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John Pytlak
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From: Rochester, NY 14650-1922
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 - posted 04-03-2001 11:14 AM      Profile for John Pytlak   Author's Homepage   Email John Pytlak   Send New Private Message       Edit/Delete Post 
The original IMAX projector film format has a projectable image area of 2.740 x 1.913 inches (69.60 x 48.51 millimetres) on 70mm print film with a pull-across of 15 perforations (15 x 0.1870 = 2.805 inches).

For "OMNIMAX" dome theatres, the projectable area is "approximately elliptical", with the ellipse having a maximum width of 2.74 inches (69.60mm)and a height of 2.00 inches (50.80mm). For dome projection, the fisheye lens centerline is offset from the film (image) centerline by 0.37 inches (94.0mm). Films shot in the "OMNIMAX" format using a fisheye lens on the camera have an elliptical image area, surrounded by black.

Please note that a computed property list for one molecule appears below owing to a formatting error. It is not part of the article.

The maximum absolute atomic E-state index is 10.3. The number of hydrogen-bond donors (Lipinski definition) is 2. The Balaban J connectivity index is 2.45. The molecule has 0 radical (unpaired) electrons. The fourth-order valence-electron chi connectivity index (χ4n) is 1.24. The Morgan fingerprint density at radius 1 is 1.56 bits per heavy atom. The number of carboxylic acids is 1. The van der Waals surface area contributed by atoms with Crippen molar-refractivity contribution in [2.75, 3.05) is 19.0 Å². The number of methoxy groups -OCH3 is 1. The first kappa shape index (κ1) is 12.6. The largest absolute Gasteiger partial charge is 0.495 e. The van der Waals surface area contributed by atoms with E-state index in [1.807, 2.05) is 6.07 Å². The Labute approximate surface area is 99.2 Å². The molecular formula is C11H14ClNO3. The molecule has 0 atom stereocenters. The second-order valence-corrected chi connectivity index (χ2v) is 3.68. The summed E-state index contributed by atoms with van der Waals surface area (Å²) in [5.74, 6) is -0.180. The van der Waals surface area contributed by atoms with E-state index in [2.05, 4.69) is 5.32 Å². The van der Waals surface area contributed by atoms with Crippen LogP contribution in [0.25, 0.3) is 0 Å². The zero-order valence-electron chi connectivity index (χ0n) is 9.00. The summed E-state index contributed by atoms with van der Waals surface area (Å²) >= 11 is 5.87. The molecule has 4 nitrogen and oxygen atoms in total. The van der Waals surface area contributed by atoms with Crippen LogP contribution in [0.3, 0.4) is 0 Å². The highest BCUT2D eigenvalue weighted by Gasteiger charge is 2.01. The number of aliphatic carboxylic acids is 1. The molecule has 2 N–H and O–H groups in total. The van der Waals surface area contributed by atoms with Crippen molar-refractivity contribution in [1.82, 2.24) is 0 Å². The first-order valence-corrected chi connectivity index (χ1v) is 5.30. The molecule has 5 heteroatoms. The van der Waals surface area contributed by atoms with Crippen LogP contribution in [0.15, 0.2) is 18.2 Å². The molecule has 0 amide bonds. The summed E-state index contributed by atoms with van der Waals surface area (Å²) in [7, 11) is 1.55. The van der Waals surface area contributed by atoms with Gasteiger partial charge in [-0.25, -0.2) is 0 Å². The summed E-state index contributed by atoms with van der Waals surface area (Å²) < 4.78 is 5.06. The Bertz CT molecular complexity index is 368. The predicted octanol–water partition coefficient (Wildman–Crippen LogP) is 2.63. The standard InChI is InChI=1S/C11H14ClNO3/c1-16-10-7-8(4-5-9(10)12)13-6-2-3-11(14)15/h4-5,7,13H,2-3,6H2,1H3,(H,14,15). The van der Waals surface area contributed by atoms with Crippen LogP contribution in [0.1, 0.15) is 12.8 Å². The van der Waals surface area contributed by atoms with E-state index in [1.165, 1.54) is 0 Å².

"Film Dynamics of a Rolling-Loop Film-Transport System" and "New Large-Screen and Multi-Image Motion-Picture System" by William C. Shaw were published in the September 1970 SMPTE Journal.

The original paper "The Rolling Loop -- A New Concept of Film Transport" by P.R.W. Jones was published in the January 1968 SMPTE Journal.

------------------
John P. Pytlak, Senior Technical Specialist
Worldwide Technical Services, Entertainment Imaging
Eastman Kodak Company
Research Labs, Building 69, Room 7419
Rochester, New York, 14650-1922 USA
Tel: 716-477-5325 Cell: 716-781-4036 Fax: 716-722-7243
E-Mail: john.pytlak@kodak.com
Web site: http://www.kodak.com/go/motion


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Adam Martin
I'm not even gonna point out the irony.

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From: Dallas, TX